Coming in just under the wire with my April Netflix Stream Team post (because that’s how I roll, especially during LISTEN TO YOUR MOTHER show season), I decided to write about revisiting old favorites.
Since canceling our cable/satellite nearly two years ago now (time flies!), our viewing habits have obviously changed. We have an antenna for live viewing but we can only get our local ABC station with that, so we really do rely on streaming. Netflix is obviously great for movies, and it’s fantastic for stand-up comedy specials (another favorite genre of ours), but TV shows are what we watch the most.
My new favorite is actually an old favorite: “30 Rock”. While waiting for the release of Tina Fey’s Netflix Original Series, “Unbreakable Kimmy Schmidt” last month and then after watching it (three times through!), I found myself revisiting her first big sitcom; both shows share the same style of humor.
I remember when “30 Rock” premiered back in 2006. It made big news not only because it was a sitcom about the behind the scenes shenanigans of a “Saturday Night Live”-type show (SNL is produced by Lorne Michaels, who produced “30 Rock”, and Tina Fey left SNL to do “30 Rock”), but also because it was not the ONLY new show with that same theme. Aaron Sorkin’s comedy-drama “Studio 60 on the Sunset Strip” starred Matthew Perry (“Friends”) and to be completely honest, Jim and I were more excited about that show than “30 Rock”. After watching both, we just knew that the Sorkin show would be the one with legs. (Official trailer HERE. Also, “Studio 60 on the Sunset Strip” is available from Netflix on DVD.)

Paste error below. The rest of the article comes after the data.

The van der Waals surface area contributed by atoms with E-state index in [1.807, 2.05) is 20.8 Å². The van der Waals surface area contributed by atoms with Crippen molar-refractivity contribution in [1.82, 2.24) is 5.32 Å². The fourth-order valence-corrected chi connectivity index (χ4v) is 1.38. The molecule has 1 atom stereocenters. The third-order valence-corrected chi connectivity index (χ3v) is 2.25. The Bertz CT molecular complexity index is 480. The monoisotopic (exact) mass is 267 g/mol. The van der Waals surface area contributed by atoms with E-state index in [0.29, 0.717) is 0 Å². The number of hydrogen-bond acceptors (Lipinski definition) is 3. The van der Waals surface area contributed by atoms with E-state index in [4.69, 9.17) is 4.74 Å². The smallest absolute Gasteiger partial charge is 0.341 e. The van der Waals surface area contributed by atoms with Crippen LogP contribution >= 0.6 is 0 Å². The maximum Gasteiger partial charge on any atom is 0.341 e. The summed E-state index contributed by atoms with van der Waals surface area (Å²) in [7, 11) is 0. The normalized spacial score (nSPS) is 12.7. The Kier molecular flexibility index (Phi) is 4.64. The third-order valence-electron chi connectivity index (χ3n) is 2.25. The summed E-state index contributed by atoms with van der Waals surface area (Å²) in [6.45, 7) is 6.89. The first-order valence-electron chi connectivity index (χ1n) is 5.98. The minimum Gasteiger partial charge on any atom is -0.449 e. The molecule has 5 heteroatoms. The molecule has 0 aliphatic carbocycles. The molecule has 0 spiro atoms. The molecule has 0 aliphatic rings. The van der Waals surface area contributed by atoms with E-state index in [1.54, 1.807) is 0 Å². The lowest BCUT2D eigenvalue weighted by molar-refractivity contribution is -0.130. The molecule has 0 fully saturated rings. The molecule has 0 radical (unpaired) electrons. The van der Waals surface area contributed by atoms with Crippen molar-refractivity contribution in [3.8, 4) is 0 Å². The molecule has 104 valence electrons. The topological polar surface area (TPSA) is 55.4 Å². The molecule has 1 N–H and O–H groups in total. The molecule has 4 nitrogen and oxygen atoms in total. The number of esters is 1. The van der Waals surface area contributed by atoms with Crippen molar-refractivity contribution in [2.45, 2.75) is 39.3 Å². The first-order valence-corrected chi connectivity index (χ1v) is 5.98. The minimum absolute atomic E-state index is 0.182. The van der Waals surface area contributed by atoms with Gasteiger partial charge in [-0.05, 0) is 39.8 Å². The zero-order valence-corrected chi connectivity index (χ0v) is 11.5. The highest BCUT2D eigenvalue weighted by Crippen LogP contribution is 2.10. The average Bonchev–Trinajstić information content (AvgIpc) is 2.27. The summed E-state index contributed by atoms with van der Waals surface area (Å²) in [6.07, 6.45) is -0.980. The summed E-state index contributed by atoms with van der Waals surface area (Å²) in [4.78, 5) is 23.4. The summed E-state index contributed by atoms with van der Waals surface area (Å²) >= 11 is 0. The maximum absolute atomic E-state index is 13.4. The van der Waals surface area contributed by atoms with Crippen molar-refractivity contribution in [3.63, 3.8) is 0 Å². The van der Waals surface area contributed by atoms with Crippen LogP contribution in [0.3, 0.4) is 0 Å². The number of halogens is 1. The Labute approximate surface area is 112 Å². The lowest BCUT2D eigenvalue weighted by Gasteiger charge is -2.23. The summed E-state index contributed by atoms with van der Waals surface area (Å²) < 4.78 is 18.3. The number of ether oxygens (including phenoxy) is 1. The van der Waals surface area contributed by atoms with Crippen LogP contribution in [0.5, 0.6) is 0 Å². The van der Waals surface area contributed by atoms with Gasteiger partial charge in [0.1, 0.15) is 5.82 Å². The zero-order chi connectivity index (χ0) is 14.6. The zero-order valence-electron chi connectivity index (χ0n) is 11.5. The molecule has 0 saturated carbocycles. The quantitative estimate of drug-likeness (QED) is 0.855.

Apparently, predicting the success of television shows is not in our wheelhouse. “Studio 60” only lasted one season, and the gang at “30 Rock” enjoyed seven seasons, sixteen Emmy awards, and the addition of countless catchphrases to the everyday conversations of folks everywhere, including “Blergh” and, my favorite, “I want to go to there.”
Watching the hijinks of Liz Lemon, Jack Donaghy, Tracy Jordan, Kenneth Parcell, Jenna Maroney and company all over again, nine years after they first hit the small screen, is still fun. Silly, absurd fun.
You should go to there, too.